- Sen. John McCain, R-Ariz., said President Trump's talk about pulling U.S. troops out of Syria "emboldened" Bashar Assad to launch a suspected chemical weapons attack, USA Today reported.
- At least 42 people died and 500 were injured late Saturday in Douma, a suburb of Damascus.
- The incident came less than a week after Trump, speaking about Syria, declared: "I want to bring our troops back home."
At least 42 people died and 500 were injured late Saturday in Douma, a suburb of Damascus, many of them while sheltering in basements during an artillery and bombing attack, rescue and medical workers told the Associated Press.
"President Trump last week signaled to the world that the United States would prematurely withdraw from Syria," McCain said in a statement.
"Bashar Assad and his Russian and Iranian backers have heard him, and emboldened by American inaction, Assad has reportedly launched another chemical attack against innocent men, women and children, this time in Douma."
The incident came less than a week after Trump, speaking about Syria, declared: "I want to bring our troops back home."
McCain praised Trump for condemning the attack Sunday on Twitter, but said, "The question now is whether he will do anything about it."
The president, in tweets, ripped "that animal Assad" and lay blame for the Syrian president's power on Russia, Iran and even President Barack Obama. Obama warned in 2012 that Assad's use of chemical weapons would cross a "red line," but he didn't back up the threat with military action.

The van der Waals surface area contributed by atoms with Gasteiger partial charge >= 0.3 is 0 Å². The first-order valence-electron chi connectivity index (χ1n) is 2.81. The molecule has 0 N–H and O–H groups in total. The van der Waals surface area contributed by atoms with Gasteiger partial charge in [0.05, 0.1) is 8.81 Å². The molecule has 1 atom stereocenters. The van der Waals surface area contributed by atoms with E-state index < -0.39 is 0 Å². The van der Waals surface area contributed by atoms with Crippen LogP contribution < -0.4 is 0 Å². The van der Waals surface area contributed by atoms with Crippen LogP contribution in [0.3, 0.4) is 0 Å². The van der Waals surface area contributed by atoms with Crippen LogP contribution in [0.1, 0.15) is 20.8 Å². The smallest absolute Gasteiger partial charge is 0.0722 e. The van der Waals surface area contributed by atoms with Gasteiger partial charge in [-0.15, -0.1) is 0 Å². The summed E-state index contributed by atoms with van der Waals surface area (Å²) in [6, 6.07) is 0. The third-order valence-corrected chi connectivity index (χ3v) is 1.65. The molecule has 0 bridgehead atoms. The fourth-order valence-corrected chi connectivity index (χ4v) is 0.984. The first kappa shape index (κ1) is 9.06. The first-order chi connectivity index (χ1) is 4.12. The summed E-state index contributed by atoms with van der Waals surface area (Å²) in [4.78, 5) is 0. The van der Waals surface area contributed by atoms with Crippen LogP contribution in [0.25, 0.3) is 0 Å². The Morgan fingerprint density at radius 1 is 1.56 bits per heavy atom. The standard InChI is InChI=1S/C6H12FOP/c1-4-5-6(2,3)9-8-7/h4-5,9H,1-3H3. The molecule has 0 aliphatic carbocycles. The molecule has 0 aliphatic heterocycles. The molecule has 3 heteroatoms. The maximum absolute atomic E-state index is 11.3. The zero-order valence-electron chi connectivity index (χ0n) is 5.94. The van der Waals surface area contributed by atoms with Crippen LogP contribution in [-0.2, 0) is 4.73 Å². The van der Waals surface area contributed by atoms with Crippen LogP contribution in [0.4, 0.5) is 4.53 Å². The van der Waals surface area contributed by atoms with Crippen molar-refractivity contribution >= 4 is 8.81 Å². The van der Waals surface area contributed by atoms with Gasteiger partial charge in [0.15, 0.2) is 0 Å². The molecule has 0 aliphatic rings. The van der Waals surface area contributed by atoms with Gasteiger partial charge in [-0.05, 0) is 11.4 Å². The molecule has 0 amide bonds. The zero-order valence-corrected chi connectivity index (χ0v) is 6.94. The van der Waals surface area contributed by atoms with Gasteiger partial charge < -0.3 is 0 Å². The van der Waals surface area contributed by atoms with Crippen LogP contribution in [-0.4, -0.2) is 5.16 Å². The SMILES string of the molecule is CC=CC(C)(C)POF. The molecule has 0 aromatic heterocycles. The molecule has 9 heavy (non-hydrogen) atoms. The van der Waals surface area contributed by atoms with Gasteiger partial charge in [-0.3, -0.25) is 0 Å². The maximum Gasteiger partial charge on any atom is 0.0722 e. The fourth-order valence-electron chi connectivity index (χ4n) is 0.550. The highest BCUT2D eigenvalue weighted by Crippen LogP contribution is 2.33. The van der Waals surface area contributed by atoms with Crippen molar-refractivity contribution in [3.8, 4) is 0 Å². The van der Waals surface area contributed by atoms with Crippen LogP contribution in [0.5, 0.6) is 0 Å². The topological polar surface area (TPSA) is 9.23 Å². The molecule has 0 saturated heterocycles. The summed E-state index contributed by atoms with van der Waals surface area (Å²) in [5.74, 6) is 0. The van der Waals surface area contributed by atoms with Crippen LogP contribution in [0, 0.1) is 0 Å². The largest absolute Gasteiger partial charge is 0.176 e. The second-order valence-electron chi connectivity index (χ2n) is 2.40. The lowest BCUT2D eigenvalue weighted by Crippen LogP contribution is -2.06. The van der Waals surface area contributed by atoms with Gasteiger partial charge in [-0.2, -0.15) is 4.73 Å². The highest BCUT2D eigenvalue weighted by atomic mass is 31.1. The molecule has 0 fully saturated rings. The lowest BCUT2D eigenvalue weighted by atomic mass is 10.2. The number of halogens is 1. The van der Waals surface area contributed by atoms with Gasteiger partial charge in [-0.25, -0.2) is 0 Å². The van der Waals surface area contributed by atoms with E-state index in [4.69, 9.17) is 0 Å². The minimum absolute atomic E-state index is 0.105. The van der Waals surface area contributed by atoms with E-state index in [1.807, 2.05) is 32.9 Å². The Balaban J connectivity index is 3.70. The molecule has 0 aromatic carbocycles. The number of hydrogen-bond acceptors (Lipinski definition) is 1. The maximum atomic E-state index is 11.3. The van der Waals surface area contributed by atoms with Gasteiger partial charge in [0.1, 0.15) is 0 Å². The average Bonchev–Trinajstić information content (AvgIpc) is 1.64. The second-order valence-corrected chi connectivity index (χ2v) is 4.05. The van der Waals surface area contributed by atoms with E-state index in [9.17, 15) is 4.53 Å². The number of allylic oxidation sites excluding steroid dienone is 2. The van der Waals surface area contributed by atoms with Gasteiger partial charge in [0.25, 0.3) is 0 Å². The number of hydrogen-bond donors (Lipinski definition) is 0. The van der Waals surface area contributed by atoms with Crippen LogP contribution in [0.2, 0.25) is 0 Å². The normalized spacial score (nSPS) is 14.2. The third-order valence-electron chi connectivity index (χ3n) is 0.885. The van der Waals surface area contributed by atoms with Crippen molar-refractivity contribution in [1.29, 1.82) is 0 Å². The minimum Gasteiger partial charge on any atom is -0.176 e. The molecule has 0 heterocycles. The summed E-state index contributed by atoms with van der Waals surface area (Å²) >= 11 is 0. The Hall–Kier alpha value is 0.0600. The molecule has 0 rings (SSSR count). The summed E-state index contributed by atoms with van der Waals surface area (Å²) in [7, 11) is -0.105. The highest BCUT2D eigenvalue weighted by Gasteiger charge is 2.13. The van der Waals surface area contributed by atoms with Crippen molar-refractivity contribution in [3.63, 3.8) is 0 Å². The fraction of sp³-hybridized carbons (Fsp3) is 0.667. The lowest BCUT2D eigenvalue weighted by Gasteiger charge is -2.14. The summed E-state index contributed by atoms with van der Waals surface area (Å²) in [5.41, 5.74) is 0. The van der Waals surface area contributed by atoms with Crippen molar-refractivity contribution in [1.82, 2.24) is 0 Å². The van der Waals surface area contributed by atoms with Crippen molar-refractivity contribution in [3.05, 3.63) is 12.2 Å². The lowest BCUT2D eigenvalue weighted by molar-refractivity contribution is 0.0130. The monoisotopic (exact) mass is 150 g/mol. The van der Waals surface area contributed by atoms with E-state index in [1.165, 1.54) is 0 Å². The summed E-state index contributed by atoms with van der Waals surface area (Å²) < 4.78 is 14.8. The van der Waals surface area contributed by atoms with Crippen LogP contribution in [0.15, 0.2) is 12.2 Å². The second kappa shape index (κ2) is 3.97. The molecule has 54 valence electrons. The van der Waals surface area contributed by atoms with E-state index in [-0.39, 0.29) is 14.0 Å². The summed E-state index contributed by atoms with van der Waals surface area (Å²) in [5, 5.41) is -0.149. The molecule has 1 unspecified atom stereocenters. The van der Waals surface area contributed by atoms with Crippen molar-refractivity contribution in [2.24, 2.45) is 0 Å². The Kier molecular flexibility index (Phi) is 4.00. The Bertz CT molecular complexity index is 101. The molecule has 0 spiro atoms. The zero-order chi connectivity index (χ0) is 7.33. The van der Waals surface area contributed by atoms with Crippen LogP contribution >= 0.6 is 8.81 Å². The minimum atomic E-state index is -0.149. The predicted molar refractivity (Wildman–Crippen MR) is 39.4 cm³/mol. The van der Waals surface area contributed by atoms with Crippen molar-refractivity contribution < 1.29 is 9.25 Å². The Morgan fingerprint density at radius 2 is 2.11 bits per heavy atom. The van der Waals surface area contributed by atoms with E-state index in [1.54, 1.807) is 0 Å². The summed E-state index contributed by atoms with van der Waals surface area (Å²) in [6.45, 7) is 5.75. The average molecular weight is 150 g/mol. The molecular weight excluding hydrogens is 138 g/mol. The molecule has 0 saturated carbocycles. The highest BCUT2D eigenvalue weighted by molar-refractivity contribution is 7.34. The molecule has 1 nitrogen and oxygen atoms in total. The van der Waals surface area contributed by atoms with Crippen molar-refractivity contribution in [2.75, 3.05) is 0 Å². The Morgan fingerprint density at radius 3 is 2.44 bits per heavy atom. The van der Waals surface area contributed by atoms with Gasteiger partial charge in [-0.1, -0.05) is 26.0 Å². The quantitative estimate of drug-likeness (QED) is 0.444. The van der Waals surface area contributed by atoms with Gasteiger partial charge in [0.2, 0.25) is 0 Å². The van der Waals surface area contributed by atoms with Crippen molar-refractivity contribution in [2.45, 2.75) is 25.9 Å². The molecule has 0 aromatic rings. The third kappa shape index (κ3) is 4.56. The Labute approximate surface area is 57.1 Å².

McCain said, "History will render a bitter judgment on America for that failure. But no one should believe we are out of options."
McCain hailed Trump's "decisive action" last April, when he ordered a missile strike against Syria after more than 80 people died in a chemical weapons attack.
"He should do so again, and demonstrate that Assad will pay a price for his war crimes," McCain said.
U.S. Ambassador to the United Nations Nikki Haley said Sunday that the United States and eight other countries called for an emergency meeting Monday of the U.N. Security Council to discuss the situation.
"The Security Council has to come together and demand immediate access for first responders, support an independent investigation into what happened and hold accountable those responsible for this atrocious act," she said.